When is it safe to exercise after having a baby?

By Alana Mitchell

Getting back into a regular exercise program after the birth of your baby has many benefits:

  • Helping your body recover from pregnancy and birth
  • Regaining strength and fitness you may have lost during pregnancy
  • Improving pelvic floor strength and function
  • Reduced stress and improved mental health
  • Increased energy levels
  • Weight loss
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It is really important to remember that no two pregnancies or births are the same, that every woman will have their own unique experience, therefore being ready to return safely to exercise will differ between women. 

Your body has been through big changes during pregnancy, and this is why it is important to return to exercise safely. These changes include: increased pressure on your pelvic floor, increased load and separation of your abdominal muscles, hormonal changes affecting your ligaments and joints (which can affect your body up to 6 months post pregnancy), changes to your posture. Doing too much, too soon can have long term health implications, and may result in: pelvic floor muscle dysfunction (urine leakage, prolapse), back pain or pelvic girdle pain.

Factors that will affect how soon and what intensity exercise you can safely do post pregnancy include:

  • Whether you had a natural or c-section birth;
  • If natural birth then: size of your baby, length of labour, use of instruments (forceps/ventouse), tearing/episiotomy; 
  • Your fitness levels pre-pregnancy and during pregnancy.
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So, what can you do safely to begin with?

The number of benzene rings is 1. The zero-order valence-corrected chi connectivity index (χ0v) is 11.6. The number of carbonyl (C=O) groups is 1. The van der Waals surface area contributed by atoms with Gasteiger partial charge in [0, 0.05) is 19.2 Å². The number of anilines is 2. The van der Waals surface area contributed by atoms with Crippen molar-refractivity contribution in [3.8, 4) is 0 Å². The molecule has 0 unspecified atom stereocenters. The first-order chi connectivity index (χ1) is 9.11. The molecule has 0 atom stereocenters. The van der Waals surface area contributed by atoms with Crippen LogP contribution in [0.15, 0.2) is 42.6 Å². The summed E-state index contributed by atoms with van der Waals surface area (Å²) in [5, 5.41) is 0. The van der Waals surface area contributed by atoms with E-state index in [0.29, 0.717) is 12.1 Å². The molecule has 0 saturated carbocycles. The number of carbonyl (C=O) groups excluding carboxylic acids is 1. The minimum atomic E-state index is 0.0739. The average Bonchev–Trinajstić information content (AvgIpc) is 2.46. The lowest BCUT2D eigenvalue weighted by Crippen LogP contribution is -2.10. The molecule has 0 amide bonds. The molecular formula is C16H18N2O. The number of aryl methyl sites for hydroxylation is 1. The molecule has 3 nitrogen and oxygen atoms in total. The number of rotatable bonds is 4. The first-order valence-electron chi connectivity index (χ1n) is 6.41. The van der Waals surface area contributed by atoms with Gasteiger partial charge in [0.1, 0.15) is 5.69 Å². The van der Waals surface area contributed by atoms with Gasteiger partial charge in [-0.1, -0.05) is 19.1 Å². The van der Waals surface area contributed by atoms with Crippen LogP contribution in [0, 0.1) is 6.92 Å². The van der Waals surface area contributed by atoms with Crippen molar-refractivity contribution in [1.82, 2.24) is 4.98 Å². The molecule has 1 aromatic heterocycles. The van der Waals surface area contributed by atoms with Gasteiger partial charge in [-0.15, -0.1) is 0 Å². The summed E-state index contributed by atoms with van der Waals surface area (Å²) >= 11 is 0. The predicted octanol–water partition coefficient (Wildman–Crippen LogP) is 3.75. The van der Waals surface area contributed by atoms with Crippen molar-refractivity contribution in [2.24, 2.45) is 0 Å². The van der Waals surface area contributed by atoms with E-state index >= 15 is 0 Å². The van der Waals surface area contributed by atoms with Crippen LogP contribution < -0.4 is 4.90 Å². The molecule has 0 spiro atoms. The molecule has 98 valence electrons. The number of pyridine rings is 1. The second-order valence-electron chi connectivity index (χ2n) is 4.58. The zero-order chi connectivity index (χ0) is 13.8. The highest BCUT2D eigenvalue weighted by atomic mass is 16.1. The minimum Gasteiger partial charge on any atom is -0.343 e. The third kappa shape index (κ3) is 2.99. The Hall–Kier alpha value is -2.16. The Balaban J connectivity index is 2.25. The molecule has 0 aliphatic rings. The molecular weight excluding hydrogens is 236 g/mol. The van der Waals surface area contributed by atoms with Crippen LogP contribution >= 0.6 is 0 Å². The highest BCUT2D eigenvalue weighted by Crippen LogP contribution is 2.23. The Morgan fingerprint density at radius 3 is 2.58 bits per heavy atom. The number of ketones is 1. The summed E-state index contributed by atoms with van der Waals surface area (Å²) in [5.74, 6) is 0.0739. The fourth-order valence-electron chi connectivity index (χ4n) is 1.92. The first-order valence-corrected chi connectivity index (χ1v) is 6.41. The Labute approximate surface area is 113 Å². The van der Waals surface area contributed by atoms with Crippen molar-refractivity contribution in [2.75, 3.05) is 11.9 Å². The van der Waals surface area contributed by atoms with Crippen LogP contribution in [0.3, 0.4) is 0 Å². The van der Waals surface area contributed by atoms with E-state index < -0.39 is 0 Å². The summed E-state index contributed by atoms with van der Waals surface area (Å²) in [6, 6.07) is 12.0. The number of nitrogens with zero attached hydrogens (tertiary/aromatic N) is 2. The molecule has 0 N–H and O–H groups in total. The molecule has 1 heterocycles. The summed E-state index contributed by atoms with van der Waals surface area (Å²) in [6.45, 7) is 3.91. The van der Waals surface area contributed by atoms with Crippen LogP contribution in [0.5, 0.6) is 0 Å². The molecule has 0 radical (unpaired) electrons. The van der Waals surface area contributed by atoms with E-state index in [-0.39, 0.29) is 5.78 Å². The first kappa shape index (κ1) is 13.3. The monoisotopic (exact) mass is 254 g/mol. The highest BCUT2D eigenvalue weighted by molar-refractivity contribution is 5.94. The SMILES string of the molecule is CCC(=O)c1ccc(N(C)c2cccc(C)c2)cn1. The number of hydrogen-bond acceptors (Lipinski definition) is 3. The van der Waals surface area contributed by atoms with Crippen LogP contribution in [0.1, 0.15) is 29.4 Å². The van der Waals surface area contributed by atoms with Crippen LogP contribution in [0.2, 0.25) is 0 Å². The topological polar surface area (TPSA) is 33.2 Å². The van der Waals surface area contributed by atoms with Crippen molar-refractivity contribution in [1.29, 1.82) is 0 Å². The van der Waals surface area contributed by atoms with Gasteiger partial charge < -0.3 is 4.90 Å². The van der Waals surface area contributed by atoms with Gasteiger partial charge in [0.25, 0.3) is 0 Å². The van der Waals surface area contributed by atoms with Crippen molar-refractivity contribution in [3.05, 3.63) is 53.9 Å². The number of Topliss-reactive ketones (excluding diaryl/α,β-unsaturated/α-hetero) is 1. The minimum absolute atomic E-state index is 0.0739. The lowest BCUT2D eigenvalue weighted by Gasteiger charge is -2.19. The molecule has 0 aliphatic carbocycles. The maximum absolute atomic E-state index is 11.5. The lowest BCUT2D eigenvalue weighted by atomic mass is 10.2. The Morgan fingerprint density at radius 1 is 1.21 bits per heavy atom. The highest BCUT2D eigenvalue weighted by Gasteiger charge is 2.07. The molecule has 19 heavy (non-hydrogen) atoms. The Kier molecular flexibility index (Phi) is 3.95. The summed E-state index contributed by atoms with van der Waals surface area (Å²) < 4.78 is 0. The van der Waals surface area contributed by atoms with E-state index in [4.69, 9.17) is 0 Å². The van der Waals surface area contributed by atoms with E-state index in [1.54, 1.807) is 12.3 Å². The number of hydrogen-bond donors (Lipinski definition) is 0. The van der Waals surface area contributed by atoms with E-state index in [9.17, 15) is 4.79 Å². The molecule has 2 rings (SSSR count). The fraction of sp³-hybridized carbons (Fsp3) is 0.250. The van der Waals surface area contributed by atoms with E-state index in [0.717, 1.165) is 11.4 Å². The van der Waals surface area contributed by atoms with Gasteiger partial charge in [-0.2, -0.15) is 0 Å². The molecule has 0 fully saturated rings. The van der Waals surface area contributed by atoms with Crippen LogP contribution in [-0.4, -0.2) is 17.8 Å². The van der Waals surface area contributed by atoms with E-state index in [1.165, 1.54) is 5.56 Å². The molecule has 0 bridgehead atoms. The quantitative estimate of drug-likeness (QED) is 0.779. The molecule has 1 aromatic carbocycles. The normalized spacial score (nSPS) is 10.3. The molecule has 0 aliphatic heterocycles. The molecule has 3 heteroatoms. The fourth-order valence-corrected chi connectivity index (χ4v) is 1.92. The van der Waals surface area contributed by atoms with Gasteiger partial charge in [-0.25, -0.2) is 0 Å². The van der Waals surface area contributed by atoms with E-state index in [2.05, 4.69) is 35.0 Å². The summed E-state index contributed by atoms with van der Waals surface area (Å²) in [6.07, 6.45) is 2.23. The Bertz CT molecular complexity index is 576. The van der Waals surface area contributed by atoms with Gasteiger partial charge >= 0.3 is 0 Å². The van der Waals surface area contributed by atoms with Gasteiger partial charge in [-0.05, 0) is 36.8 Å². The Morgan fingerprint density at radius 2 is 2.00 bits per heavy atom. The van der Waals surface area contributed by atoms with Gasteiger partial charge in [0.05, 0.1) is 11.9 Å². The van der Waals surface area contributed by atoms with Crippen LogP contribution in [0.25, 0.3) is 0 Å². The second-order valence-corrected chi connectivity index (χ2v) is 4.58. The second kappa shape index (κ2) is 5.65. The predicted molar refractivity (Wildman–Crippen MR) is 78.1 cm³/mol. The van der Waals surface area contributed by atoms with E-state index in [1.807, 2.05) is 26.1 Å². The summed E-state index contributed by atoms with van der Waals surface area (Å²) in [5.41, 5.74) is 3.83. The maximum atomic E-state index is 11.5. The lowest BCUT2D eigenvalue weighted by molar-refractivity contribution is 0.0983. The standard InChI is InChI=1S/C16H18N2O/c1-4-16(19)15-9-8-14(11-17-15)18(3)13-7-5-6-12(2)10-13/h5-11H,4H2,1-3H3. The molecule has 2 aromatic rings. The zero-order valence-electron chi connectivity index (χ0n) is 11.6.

• Pelvic floor exercises: can be started day 1-2 post birth, as long as they are pain free. Your sensation in the area may be reduced to begin with, but keep practicing, sensation will return, and doing your exercises will help with healing.
  • Practice your abdominal activation: gently draw your lower belly back towards your spine. This can be combined with your pelvic floor exercises. 
  • Walking: start with short walks for the first 3 weeks, then gradually increase your walking up to 30 minutes, at your own pace. If you had a C-section, wait until 6 weeks before increasing from short walks.
  • Pilates or low impact group classes: can begin after your six week GP check-up
  • Gym program: light weights program, with no high impact exercise or heavy weights can begin after your 6 week check up (natural birth) or 3-4 months (C-section).
  • Swimming: after your 6 week check up and 7 days after your bleeding has stopped.
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It is best to avoid high intensity/strenuous exercise, and heavy weights for the first 12 weeks (natural birth) or 4 months (c-section) - things like running and tennis. Exercises that place excessive pressure on your abdominal wall and pelvic floor should be avoided - such as sit ups, planks, mountain climbers.

The following signs and symptoms will indicate you have done too much, or need to seek further advice from your doctor or physiotherapist:

  • Back or pelvic girdle pain during or post exercise
  • Urine loss while exercising
  • Vaginal heaviness

If you have any uncertainty or would like further information on where to start, taking into consideration where you are at individually, then please don’t hesitate to book in with one of our physiotherapists. We can give you advice on:

  • How to do pelvic floor exercises
  • How to activate your abdominals
  • Introduce you to Pilates so you can join our 
  • Design an individualised home or gym exercise program

It is also important to be kind to yourself in the post-partum period, it is a very demanding stage of life, and fitting in exercise may be harder than it was before you became a mother. Fit it in when you can, even if you only manage 10-15 minutes, it is better than nothing and your body and mind will benefit!

*Note: these time frames are as advised by the Continence Foundation of Australia and further detailed information can be found here